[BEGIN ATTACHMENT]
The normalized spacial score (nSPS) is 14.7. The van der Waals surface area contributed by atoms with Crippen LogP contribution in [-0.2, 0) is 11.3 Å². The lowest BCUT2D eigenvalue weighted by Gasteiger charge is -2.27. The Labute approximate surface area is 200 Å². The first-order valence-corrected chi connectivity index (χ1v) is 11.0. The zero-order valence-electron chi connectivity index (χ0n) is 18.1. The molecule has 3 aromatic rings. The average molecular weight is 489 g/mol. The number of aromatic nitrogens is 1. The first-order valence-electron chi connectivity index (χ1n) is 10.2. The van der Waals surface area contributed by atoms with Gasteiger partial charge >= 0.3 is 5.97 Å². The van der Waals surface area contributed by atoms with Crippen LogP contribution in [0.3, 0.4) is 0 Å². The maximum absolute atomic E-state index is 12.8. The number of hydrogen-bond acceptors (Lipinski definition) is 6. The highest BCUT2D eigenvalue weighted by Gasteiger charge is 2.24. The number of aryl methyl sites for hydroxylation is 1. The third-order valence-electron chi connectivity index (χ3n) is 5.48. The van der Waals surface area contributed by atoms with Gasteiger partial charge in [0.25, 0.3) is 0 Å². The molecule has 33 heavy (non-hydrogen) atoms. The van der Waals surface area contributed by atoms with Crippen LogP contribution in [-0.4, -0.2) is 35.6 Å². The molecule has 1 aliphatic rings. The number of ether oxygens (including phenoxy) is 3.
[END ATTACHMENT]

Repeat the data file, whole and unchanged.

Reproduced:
The normalized spacial score (nSPS) is 14.7. The van der Waals surface area contributed by atoms with Crippen LogP contribution in [-0.2, 0) is 11.3 Å². The lowest BCUT2D eigenvalue weighted by Gasteiger charge is -2.27. The Labute approximate surface area is 200 Å². The first-order valence-corrected chi connectivity index (χ1v) is 11.0. The zero-order valence-electron chi connectivity index (χ0n) is 18.1. The molecule has 3 aromatic rings. The average molecular weight is 489 g/mol. The number of aromatic nitrogens is 1. The first-order valence-electron chi connectivity index (χ1n) is 10.2. The van der Waals surface area contributed by atoms with Gasteiger partial charge >= 0.3 is 5.97 Å². The van der Waals surface area contributed by atoms with Crippen LogP contribution in [0.3, 0.4) is 0 Å². The maximum absolute atomic E-state index is 12.8. The number of hydrogen-bond acceptors (Lipinski definition) is 6. The highest BCUT2D eigenvalue weighted by Gasteiger charge is 2.24. The number of aryl methyl sites for hydroxylation is 1. The third-order valence-electron chi connectivity index (χ3n) is 5.48. The van der Waals surface area contributed by atoms with Gasteiger partial charge in [0.25, 0.3) is 0 Å². The molecule has 33 heavy (non-hydrogen) atoms. The van der Waals surface area contributed by atoms with Crippen LogP contribution in [-0.4, -0.2) is 35.6 Å². The molecule has 1 aliphatic rings. The number of ether oxygens (including phenoxy) is 3.